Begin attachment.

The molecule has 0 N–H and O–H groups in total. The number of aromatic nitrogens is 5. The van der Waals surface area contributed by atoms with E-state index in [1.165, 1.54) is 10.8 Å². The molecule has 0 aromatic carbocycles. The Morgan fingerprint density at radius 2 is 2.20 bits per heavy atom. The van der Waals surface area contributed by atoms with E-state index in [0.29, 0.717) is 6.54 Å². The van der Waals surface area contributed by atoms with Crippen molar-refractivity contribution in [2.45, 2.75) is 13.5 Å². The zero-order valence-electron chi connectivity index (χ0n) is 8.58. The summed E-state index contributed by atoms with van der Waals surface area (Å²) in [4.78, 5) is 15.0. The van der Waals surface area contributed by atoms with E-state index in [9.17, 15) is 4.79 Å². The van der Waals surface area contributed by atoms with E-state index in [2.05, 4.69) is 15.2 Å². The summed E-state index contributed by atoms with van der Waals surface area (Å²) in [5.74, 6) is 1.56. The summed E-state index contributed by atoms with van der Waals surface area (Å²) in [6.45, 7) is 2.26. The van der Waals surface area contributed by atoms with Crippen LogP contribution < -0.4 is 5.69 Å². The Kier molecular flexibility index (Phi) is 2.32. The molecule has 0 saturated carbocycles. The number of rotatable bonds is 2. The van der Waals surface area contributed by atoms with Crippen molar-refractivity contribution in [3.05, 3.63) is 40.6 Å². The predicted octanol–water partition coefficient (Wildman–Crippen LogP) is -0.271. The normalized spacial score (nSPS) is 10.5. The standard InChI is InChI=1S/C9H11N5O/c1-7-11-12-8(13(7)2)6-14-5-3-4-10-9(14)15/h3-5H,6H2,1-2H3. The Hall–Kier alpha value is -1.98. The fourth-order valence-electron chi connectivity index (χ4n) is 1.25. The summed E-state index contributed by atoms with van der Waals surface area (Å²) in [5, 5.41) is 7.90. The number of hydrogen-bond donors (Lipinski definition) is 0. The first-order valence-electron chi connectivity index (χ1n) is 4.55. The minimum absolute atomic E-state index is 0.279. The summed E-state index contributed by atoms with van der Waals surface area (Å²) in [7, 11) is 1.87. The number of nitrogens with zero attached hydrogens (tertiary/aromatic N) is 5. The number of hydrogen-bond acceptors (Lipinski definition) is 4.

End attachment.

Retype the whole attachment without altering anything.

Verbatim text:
The molecule has 0 N–H and O–H groups in total. The number of aromatic nitrogens is 5. The van der Waals surface area contributed by atoms with E-state index in [1.165, 1.54) is 10.8 Å². The molecule has 0 aromatic carbocycles. The Morgan fingerprint density at radius 2 is 2.20 bits per heavy atom. The van der Waals surface area contributed by atoms with E-state index in [0.29, 0.717) is 6.54 Å². The van der Waals surface area contributed by atoms with Crippen molar-refractivity contribution in [2.45, 2.75) is 13.5 Å². The zero-order valence-electron chi connectivity index (χ0n) is 8.58. The summed E-state index contributed by atoms with van der Waals surface area (Å²) in [4.78, 5) is 15.0. The van der Waals surface area contributed by atoms with E-state index in [9.17, 15) is 4.79 Å². The van der Waals surface area contributed by atoms with E-state index in [2.05, 4.69) is 15.2 Å². The summed E-state index contributed by atoms with van der Waals surface area (Å²) in [5.74, 6) is 1.56. The summed E-state index contributed by atoms with van der Waals surface area (Å²) in [6.45, 7) is 2.26. The van der Waals surface area contributed by atoms with Crippen LogP contribution < -0.4 is 5.69 Å². The Kier molecular flexibility index (Phi) is 2.32. The molecule has 0 saturated carbocycles. The number of rotatable bonds is 2. The van der Waals surface area contributed by atoms with Crippen molar-refractivity contribution in [3.05, 3.63) is 40.6 Å². The predicted octanol–water partition coefficient (Wildman–Crippen LogP) is -0.271. The normalized spacial score (nSPS) is 10.5. The standard InChI is InChI=1S/C9H11N5O/c1-7-11-12-8(13(7)2)6-14-5-3-4-10-9(14)15/h3-5H,6H2,1-2H3. The Hall–Kier alpha value is -1.98. The fourth-order valence-electron chi connectivity index (χ4n) is 1.25. The summed E-state index contributed by atoms with van der Waals surface area (Å²) in [5, 5.41) is 7.90. The number of hydrogen-bond donors (Lipinski definition) is 0. The first-order valence-electron chi connectivity index (χ1n) is 4.55. The minimum absolute atomic E-state index is 0.279. The summed E-state index contributed by atoms with van der Waals surface area (Å²) in [7, 11) is 1.87. The number of nitrogens with zero attached hydrogens (tertiary/aromatic N) is 5. The number of hydrogen-bond acceptors (Lipinski definition) is 4.